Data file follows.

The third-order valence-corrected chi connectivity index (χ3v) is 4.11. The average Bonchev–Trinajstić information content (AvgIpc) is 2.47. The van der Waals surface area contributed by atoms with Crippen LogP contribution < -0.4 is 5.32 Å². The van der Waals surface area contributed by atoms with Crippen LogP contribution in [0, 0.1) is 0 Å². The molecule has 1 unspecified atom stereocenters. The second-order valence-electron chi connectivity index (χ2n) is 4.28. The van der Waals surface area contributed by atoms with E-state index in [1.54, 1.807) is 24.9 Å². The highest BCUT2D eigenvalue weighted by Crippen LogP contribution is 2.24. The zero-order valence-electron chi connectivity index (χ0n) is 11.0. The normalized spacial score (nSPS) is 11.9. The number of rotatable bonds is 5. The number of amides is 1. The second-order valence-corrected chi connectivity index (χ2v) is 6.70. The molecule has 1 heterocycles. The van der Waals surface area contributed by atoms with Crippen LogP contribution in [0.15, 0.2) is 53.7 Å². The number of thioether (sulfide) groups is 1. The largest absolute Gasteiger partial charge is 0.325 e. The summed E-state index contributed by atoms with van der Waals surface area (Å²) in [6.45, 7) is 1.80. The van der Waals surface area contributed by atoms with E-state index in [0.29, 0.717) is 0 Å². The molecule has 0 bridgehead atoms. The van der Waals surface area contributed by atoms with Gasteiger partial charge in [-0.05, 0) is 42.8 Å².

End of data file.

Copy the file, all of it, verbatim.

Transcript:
The third-order valence-corrected chi connectivity index (χ3v) is 4.11. The average Bonchev–Trinajstić information content (AvgIpc) is 2.47. The van der Waals surface area contributed by atoms with Crippen LogP contribution < -0.4 is 5.32 Å². The van der Waals surface area contributed by atoms with Crippen LogP contribution in [0, 0.1) is 0 Å². The molecule has 1 unspecified atom stereocenters. The second-order valence-electron chi connectivity index (χ2n) is 4.28. The van der Waals surface area contributed by atoms with E-state index in [1.54, 1.807) is 24.9 Å². The highest BCUT2D eigenvalue weighted by Crippen LogP contribution is 2.24. The zero-order valence-electron chi connectivity index (χ0n) is 11.0. The normalized spacial score (nSPS) is 11.9. The number of rotatable bonds is 5. The number of amides is 1. The second-order valence-corrected chi connectivity index (χ2v) is 6.70. The molecule has 1 heterocycles. The van der Waals surface area contributed by atoms with Crippen LogP contribution in [0.15, 0.2) is 53.7 Å². The number of thioether (sulfide) groups is 1. The largest absolute Gasteiger partial charge is 0.325 e. The summed E-state index contributed by atoms with van der Waals surface area (Å²) in [6.45, 7) is 1.80. The van der Waals surface area contributed by atoms with E-state index in [0.29, 0.717) is 0 Å². The molecule has 0 bridgehead atoms. The van der Waals surface area contributed by atoms with Gasteiger partial charge in [-0.05, 0) is 42.8 Å².